10 July 1509- 27 May 1564 (54 years)
John Calvin lived in France and Switzerland.
As Martin Luther's successor as the preeminent Protestant theologian, Calvin was known for an intellectual, unemotional approach to faith that provided Protestantism's theological underpinnings, whereas Luther brought passion and populism to his religious cause.
He was the first of 4 sons who survived infancy.
By the age of 12 he was employed by he bishop as a clerk and received tonsure. Around 1525 his father withdrew him from the College de Montaigu and enrolled him in UNiversity of Orleans to study law. He attended University of Bourges in 1529. His father thought he would make more money as a lawyer rather than a priest.
He experienced a religious conversion in 1533. In 1536, he published the landmark text Institutes of the Christian Religion, an early attempt to standardize the theories of Protestantism. Calvin lived in Geneva briefly, until anti-Protestant authorities in 1538 forced him to leave. Calvin used Protestant principles to establish a religious government; and in 1555, he was given absolute supremacy as leader in Geneva.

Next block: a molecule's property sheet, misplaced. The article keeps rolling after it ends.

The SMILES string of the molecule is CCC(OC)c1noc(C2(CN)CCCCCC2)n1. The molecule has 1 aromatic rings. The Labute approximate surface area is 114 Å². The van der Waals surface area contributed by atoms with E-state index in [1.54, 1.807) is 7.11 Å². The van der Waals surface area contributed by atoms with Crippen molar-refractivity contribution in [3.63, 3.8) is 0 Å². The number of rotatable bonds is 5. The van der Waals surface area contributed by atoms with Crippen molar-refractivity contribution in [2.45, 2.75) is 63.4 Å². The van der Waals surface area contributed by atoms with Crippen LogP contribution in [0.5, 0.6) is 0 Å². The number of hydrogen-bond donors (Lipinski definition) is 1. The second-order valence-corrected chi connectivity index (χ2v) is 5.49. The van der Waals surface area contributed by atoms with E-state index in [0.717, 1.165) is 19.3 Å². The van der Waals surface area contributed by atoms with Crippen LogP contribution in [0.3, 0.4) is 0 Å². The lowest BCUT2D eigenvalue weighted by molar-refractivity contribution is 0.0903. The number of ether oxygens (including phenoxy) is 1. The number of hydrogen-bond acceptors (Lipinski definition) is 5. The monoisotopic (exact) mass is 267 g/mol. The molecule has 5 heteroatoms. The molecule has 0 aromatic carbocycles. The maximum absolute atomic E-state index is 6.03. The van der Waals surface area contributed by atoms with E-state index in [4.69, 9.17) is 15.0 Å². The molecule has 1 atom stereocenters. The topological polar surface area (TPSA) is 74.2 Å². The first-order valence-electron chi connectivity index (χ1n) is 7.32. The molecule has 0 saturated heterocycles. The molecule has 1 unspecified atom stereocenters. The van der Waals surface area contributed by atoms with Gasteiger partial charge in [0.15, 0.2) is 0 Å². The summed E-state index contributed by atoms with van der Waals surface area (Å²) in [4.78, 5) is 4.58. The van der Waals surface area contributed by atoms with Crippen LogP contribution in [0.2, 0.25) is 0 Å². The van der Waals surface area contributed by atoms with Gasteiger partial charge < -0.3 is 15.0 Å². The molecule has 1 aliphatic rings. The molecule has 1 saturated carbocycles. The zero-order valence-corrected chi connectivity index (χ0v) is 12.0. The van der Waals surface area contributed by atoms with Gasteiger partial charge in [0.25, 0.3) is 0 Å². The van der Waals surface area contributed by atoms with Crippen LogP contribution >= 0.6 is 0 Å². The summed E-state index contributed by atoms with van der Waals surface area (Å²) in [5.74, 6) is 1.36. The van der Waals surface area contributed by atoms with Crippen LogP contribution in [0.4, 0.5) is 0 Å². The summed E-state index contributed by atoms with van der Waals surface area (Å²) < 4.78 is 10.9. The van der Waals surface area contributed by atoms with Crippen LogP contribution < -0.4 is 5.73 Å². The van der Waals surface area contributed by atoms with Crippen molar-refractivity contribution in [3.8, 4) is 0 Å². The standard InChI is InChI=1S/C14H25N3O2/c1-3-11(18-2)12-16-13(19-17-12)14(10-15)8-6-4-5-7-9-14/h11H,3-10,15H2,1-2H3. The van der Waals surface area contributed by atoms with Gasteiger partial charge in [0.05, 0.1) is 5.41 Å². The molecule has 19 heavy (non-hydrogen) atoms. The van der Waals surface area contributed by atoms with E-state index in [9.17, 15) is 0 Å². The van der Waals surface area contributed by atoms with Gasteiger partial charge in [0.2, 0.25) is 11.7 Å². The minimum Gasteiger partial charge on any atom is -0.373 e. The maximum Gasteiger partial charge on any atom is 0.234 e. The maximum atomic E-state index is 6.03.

In the first five years of his rule in Geneva, 58 people were executed and 76 exiled for their religious beliefs. Calvin allowed no art other than music, and even that could not involve instruments.
John Calvin was the reason for an increasing popularity of Calvinism in the 1500's
Calvinistic ideas consist of-
Total depravity: all people are naturally sinful
Unconditional election: God has predestination (decided and elected certain people)
Limited atonement: not universal; only for predestined
Perseverance of the saint
Today the Reformed movement hosts its own publishing imprints, conferences, and bloggers, even as TULIP remains divisive in the Southern Baptist seminaries where it has blossomed over the past 15 years. The nation’s Supreme Court is stacked with Calvinistic ideology.
People often say that "it was meant to be" this is a Calvinistic idea.